• Reports show that the affluent are on the move globally, and as wealth transfers to younger generations, the trend will likely strengthen because young millionaires have left their home countries for a variety of reasons and are comfortable living elsewhere.

I recently attended a meeting at the Coldwell Banker global headquarters in Madison, New Jersey. I came to learn about the new Coldwell Banker Global Luxury program and was very excited to see that our leaders understand that luxury real estate goes beyond the U.S. borders.

While I was here, I also experienced a new type of restaurant, and I loved it. It was a diner, which you’d hardly call luxury, but located right among the wealthy.

It showed me what an affluent New Jersey town looks like. I saw the large homes in Summit, stayed at the Short Hills Hilton and visited the Short Hills Mall, which had a lot of the same luxury stores we have in Europe.

I have become extremely interested in what the affluent are doing around the world. And while the U.S. is obviously one of the wealthiest countries, I find that my U.S. luxury real estate agent friends are not as familiar with what is occurring elsewhere. I want to help change this.

There is quite a bit of wealthy migration occurring, and I recently saw a report, “Global Health Review: Worldwide Wealth and Wealth Migration Trends, created by Research and Markets, which showed that Australia continues to grow as a destination.

It was the second year in a row that Australia attracted more millionaires than any other country with a 38 percent increase over 2015. The U.S. was second over the past two yearsfollowed by Canada, UAE and New Zealand.

The report showed that more than 82,000 millionaires left their home countries in 2016. My country, France, had an estimated 12,000 millionaires depart followed by China’s 9,000.

The report also shed light on why we all need to understand affluence globally because there are currently more than 13.6 million in the world with worldwide wealth of $69 trillion. And this expansion will continue in some surprising places.

Along with a changing world economy, a reason for this shift will largely be because of the tremendous transfer of wealth from one generation to the next.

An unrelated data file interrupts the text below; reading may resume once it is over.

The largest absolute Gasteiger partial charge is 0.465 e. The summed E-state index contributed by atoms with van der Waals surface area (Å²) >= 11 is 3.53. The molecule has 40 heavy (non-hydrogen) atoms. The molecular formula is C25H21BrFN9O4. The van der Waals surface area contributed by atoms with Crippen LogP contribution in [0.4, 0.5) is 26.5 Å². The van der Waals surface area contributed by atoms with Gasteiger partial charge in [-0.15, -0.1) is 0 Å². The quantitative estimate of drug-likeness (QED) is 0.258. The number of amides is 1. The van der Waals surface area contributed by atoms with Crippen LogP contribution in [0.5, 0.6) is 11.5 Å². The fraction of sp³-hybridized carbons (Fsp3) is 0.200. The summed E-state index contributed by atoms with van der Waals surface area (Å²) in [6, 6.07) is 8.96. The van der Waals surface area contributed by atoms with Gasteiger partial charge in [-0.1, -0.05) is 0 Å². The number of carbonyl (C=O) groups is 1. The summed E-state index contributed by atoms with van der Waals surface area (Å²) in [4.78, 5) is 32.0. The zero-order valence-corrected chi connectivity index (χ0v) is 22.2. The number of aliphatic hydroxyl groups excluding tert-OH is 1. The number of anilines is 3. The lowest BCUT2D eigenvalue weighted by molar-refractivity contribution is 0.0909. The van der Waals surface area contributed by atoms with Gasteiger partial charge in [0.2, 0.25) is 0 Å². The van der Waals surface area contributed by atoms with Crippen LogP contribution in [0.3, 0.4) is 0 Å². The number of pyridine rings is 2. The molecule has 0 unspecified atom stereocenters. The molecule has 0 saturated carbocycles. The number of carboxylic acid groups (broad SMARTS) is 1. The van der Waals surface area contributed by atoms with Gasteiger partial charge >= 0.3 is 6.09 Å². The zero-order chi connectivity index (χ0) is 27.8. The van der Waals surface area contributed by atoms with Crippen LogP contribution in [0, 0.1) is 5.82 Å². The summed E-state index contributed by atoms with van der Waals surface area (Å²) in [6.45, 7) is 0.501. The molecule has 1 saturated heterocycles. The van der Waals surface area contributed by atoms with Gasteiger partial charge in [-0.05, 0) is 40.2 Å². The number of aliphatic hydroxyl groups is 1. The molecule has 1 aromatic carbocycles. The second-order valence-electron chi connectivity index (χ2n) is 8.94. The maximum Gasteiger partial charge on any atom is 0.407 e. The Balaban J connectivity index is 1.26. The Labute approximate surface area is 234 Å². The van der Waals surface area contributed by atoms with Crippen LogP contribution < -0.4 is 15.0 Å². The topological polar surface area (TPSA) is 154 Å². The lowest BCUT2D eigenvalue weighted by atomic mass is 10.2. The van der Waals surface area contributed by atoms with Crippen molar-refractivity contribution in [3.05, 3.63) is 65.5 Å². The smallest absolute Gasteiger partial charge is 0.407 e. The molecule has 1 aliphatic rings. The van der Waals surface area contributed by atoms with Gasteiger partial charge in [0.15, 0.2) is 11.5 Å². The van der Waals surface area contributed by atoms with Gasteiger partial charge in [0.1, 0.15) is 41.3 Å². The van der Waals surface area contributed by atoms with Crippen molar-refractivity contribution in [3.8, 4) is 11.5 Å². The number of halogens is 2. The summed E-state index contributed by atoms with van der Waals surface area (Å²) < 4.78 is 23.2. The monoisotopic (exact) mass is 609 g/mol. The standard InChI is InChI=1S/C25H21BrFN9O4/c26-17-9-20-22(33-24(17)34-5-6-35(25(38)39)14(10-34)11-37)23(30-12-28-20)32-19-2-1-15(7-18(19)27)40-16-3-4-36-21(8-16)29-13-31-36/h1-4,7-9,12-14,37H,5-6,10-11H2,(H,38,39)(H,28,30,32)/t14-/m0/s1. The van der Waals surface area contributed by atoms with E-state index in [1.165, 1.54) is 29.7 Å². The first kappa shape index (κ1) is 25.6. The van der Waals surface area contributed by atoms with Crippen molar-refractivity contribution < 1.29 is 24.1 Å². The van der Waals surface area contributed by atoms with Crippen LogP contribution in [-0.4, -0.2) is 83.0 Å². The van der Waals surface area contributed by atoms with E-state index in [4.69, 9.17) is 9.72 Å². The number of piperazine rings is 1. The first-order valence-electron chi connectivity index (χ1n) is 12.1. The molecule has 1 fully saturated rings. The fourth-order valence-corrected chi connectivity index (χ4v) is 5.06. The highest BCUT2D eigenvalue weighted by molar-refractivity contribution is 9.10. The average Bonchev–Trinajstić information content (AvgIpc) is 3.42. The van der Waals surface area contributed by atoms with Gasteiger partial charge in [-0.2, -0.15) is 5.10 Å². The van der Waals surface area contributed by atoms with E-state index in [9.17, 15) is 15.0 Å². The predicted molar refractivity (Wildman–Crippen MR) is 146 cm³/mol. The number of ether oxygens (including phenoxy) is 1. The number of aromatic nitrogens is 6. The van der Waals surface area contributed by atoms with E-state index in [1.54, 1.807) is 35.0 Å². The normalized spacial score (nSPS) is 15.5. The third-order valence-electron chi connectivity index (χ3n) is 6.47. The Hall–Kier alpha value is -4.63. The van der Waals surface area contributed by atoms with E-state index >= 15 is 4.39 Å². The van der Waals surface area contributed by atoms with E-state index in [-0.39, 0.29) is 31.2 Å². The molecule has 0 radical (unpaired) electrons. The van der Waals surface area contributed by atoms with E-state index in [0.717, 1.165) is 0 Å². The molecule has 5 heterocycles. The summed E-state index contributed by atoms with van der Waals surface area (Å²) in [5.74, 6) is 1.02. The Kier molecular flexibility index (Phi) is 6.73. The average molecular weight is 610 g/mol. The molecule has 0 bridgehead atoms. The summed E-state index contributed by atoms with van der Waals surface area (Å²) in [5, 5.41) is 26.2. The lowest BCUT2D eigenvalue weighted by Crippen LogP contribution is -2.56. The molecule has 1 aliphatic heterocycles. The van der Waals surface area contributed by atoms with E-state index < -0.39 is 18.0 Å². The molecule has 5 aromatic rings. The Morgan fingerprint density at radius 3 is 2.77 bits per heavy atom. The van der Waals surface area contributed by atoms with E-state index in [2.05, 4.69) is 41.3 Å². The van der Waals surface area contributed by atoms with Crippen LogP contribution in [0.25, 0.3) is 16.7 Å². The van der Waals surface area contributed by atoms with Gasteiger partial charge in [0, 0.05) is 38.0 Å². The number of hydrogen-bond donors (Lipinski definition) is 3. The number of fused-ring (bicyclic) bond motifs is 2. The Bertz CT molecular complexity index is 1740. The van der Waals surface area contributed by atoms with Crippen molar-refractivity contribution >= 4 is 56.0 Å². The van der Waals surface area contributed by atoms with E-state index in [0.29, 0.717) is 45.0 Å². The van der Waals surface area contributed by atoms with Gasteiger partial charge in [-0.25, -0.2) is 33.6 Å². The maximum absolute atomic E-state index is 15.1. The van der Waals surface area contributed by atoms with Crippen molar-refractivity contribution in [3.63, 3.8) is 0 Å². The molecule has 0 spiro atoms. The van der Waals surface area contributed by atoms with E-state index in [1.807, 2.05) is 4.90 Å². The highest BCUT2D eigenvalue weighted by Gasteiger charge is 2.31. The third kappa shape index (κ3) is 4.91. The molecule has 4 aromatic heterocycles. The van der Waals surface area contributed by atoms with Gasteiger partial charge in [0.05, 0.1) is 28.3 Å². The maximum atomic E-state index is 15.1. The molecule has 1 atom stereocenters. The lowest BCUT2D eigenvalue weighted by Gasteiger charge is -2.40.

I saw last year that Wealth X and NFP projected that the ultra-wealthy, those $30 million or more, were expected to transfer an astounding $3.9 trillion to their children over the next 10 years.

And, as I remind my American friends, this money is not only based in the U.S.

The World Wealth Report from Capgemini showed that seven of the 19nations with the most millionaires were in Europe. And we also have a lot of the world’s billionaires with four of the top 11 countries in Europe, according to Wealth X.

As the money gets younger, I expect the real estate industry will be impacted because the affluent will have an increasing world view.

So many have left their home countries to attend college, build careers and accept multi-national assignments. They are comfortable in the global society and are not afraid to venture abroad as they discover emerging luxury markets.

I realize that not every agent will have a client wanting to move to a different country, but I still think the more we know about what is happening across the world, the better service and value we will provide our clients.

I hope you are enjoying learning more about luxury real estate outside of the U.S. Next time, we’ll talk about how the Chinese are impacting the European housing market.

Laurent Demeure is the founder and CEO of Coldwell Banker France & Monaco.

Email Laurent Demeure

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